Certainly none of our fellow diners had any problem dealing with the food. The Bang! gang sticks to a basic philosophy of starting with quality ingredients and cooking them right, in deceptively simple-sounding combinations. For example, an appetizer of pan-seared sea scallops with salsa verde and a cucumber salad sounded straightforward but tasted sublime. The five scallops arrived piping hot but still translucent inside, and lightly coated with just enough pepper to produce a gentle, grill-induced bite; they were paired with a fresh, sweet-vinegar-kissed pile of crunchy cucumbers and slivers of red onion, and a slightly sweet, basil-flecked purée that balanced the scallops' nip while making them seem richer. It was a knockout, as was every dish we tried.

Another starter, grilled andouille sausage, matched the spicy links with the sweetness of pineapple, the sourness of lime and an extra spicy shot from jalapeños; the bold flavors played off each other like firecrackers exploding in our mouths. And a brash salad of arugula, peppered goat cheese and toasted walnuts boasted a lemon-lime vinaigrette so sharp and oily it was impossible to stop forking up bites; each mouthful started with the lemon, leveled off with the peppery greens and the black pepper on the goat cheese, and finished with the richness of the oil, the cheese and the nuts. The mix was almost too heady, and a less intense salad of iceberg lettuce with a creamy, creamy blue-cheese dressing provided some welcome relief for our tastebuds.

Despite the upscale components that blow Bang!'s dishes to the next level, those dishes still have a homey, comfort-food feel. An order of grilled salmon with lemon couscous brought a beautiful fillet, with crispy, grill-caramelized edges and a soft, moist center, set atop large-grain couscous that had a pasta-like texture and rice-like flavor; the grain was further enhanced by lemon juice, its tartness countered by a yogurt sauce made almost sugary with tomatoes and mint. An entree of spicy peppered shrimp took the scallop preparation a step further by adding a lot more pepper to very good effect, since each shrimp had been cooked until just done and retained its sweetness; a habanero-spiked mango salsa kept the heat on, while jasmine rice cooked to an ideal softness offered some respite.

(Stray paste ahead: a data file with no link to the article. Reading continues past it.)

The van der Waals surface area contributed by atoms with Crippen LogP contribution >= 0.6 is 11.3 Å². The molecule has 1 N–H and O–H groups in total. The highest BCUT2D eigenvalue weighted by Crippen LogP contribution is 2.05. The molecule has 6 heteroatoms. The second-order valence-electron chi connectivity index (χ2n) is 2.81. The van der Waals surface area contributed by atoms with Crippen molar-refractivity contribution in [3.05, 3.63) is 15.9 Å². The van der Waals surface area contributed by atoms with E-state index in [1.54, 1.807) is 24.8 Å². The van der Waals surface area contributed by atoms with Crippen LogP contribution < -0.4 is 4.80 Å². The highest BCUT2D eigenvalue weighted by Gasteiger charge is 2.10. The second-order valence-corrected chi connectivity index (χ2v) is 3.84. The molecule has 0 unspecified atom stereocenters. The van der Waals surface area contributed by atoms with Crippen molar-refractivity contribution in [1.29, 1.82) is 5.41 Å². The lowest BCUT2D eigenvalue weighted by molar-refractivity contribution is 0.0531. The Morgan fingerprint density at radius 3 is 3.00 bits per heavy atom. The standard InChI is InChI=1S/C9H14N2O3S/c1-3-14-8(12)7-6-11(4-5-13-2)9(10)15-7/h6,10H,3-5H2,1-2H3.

The kitchen proved it could handle richer fare, too, with a plate of triangular-shaped ravioli stuffed with minced mushrooms and a touch of ricotta cheese, then smothered in a tomato cream sauce studded with tiny pieces of oven-roasted tomatoes (whose inherent sweetness was coaxed out even more by the oven) and strewn with small pieces of steamed asparagus and strands of fresh basil. The asparagus had retained its crunch, which added texture, and the basil's anise flavor was just the right touch for a tomato-based sauce.

Bang's desserts end a meal with a bang. I revisited one of my favorites, the gingerbread and whipped cream; this specialty remains deliciously comforting, with the flavors of cloves, nutmeg and cinnamon spread throughout the bread's moist, spongy softness. A newer creation turned out to be almost as good: The Kentucky bourbon cake, shaped like a giant muffin and served steaming hot, had the gingerbread's ethereal texture but was more subtle, with a liquor-enhanced sweetness.

All told, Bang! does such a bang-up job that dinner here is worth the wait. "I keep telling people they should come at five on the weekdays to get in," Yin says. "Or later, like nine. Between that, the wait is going to average about 45 minutes. But we promise we're working hard to make sure there's something good waiting for them, too."

Hey, pal, the line starts right here.